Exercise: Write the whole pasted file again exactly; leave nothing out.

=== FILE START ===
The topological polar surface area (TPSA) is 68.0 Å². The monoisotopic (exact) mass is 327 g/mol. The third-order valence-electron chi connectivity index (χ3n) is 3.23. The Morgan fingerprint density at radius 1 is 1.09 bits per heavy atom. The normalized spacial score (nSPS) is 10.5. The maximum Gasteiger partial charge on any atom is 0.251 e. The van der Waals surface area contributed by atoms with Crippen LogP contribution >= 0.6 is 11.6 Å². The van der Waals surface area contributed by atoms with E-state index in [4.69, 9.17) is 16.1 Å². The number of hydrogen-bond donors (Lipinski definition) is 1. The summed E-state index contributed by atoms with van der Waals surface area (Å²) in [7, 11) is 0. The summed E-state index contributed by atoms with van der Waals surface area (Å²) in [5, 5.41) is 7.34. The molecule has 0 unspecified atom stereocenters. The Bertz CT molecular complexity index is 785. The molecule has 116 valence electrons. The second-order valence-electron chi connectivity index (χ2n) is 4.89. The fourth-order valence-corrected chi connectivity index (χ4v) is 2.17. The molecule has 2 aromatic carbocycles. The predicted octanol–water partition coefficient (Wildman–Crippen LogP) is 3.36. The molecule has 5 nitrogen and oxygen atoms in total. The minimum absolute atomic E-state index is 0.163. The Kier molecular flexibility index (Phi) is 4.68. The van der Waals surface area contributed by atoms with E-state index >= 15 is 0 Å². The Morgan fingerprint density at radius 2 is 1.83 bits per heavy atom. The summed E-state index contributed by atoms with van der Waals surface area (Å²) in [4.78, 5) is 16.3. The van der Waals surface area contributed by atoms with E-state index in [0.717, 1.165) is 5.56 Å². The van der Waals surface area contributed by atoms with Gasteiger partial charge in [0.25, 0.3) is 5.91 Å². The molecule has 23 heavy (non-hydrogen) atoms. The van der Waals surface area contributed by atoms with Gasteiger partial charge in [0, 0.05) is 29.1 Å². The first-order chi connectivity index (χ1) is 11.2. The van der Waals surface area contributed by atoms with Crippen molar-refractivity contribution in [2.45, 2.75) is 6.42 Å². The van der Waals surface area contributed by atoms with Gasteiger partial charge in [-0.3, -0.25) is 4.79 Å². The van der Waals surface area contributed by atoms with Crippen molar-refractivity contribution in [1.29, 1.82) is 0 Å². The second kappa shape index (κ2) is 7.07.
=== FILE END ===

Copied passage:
The topological polar surface area (TPSA) is 68.0 Å². The monoisotopic (exact) mass is 327 g/mol. The third-order valence-electron chi connectivity index (χ3n) is 3.23. The Morgan fingerprint density at radius 1 is 1.09 bits per heavy atom. The normalized spacial score (nSPS) is 10.5. The maximum Gasteiger partial charge on any atom is 0.251 e. The van der Waals surface area contributed by atoms with Crippen LogP contribution >= 0.6 is 11.6 Å². The van der Waals surface area contributed by atoms with E-state index in [4.69, 9.17) is 16.1 Å². The number of hydrogen-bond donors (Lipinski definition) is 1. The summed E-state index contributed by atoms with van der Waals surface area (Å²) in [7, 11) is 0. The summed E-state index contributed by atoms with van der Waals surface area (Å²) in [5, 5.41) is 7.34. The molecule has 0 unspecified atom stereocenters. The Bertz CT molecular complexity index is 785. The molecule has 116 valence electrons. The second-order valence-electron chi connectivity index (χ2n) is 4.89. The fourth-order valence-corrected chi connectivity index (χ4v) is 2.17. The molecule has 2 aromatic carbocycles. The predicted octanol–water partition coefficient (Wildman–Crippen LogP) is 3.36. The molecule has 5 nitrogen and oxygen atoms in total. The minimum absolute atomic E-state index is 0.163. The Kier molecular flexibility index (Phi) is 4.68. The van der Waals surface area contributed by atoms with E-state index >= 15 is 0 Å². The Morgan fingerprint density at radius 2 is 1.83 bits per heavy atom. The summed E-state index contributed by atoms with van der Waals surface area (Å²) in [4.78, 5) is 16.3. The van der Waals surface area contributed by atoms with E-state index in [0.717, 1.165) is 5.56 Å². The van der Waals surface area contributed by atoms with Gasteiger partial charge in [0.25, 0.3) is 5.91 Å². The molecule has 23 heavy (non-hydrogen) atoms. The van der Waals surface area contributed by atoms with Gasteiger partial charge in [0, 0.05) is 29.1 Å². The first-order chi connectivity index (χ1) is 11.2. The van der Waals surface area contributed by atoms with Crippen molar-refractivity contribution in [2.45, 2.75) is 6.42 Å². The van der Waals surface area contributed by atoms with Gasteiger partial charge in [-0.3, -0.25) is 4.79 Å². The van der Waals surface area contributed by atoms with Crippen molar-refractivity contribution in [1.29, 1.82) is 0 Å². The second kappa shape index (κ2) is 7.07.